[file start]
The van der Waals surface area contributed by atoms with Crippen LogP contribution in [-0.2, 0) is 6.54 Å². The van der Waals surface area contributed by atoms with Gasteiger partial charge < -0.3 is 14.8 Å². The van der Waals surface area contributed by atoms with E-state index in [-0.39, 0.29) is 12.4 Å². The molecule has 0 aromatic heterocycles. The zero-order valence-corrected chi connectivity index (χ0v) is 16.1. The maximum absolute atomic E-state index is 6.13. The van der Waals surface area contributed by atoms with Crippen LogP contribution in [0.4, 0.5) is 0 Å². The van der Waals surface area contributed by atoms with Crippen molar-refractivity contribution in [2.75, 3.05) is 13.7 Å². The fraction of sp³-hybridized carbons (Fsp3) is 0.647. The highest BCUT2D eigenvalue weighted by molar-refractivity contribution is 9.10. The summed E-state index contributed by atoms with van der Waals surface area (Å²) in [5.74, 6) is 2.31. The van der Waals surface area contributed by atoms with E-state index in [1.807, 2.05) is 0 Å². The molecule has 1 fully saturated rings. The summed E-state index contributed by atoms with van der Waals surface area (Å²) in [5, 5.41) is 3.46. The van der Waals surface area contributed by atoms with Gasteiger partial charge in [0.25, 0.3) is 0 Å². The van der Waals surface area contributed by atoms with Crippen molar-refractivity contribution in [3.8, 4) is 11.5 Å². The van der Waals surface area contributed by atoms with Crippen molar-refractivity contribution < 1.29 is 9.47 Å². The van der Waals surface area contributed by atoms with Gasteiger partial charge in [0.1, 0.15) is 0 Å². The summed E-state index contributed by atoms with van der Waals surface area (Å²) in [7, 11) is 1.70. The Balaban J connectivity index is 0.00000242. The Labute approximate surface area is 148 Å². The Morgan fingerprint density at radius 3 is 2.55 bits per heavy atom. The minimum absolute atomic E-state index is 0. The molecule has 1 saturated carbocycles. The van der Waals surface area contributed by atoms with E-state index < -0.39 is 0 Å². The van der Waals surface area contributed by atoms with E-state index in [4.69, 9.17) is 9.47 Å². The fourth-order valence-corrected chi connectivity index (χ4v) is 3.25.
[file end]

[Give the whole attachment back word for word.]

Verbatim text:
The van der Waals surface area contributed by atoms with Crippen LogP contribution in [-0.2, 0) is 6.54 Å². The van der Waals surface area contributed by atoms with Gasteiger partial charge < -0.3 is 14.8 Å². The van der Waals surface area contributed by atoms with E-state index in [-0.39, 0.29) is 12.4 Å². The molecule has 0 aromatic heterocycles. The zero-order valence-corrected chi connectivity index (χ0v) is 16.1. The maximum absolute atomic E-state index is 6.13. The van der Waals surface area contributed by atoms with Crippen LogP contribution in [0.4, 0.5) is 0 Å². The van der Waals surface area contributed by atoms with Crippen molar-refractivity contribution in [2.75, 3.05) is 13.7 Å². The fraction of sp³-hybridized carbons (Fsp3) is 0.647. The highest BCUT2D eigenvalue weighted by molar-refractivity contribution is 9.10. The summed E-state index contributed by atoms with van der Waals surface area (Å²) in [5.74, 6) is 2.31. The van der Waals surface area contributed by atoms with E-state index in [1.807, 2.05) is 0 Å². The molecule has 1 fully saturated rings. The summed E-state index contributed by atoms with van der Waals surface area (Å²) in [5, 5.41) is 3.46. The van der Waals surface area contributed by atoms with Gasteiger partial charge in [0.25, 0.3) is 0 Å². The van der Waals surface area contributed by atoms with Crippen molar-refractivity contribution in [3.8, 4) is 11.5 Å². The van der Waals surface area contributed by atoms with Crippen molar-refractivity contribution < 1.29 is 9.47 Å². The van der Waals surface area contributed by atoms with Gasteiger partial charge in [0.1, 0.15) is 0 Å². The summed E-state index contributed by atoms with van der Waals surface area (Å²) in [7, 11) is 1.70. The Balaban J connectivity index is 0.00000242. The Labute approximate surface area is 148 Å². The Morgan fingerprint density at radius 3 is 2.55 bits per heavy atom. The minimum absolute atomic E-state index is 0. The molecule has 1 saturated carbocycles. The van der Waals surface area contributed by atoms with E-state index < -0.39 is 0 Å². The van der Waals surface area contributed by atoms with E-state index in [4.69, 9.17) is 9.47 Å². The fourth-order valence-corrected chi connectivity index (χ4v) is 3.25.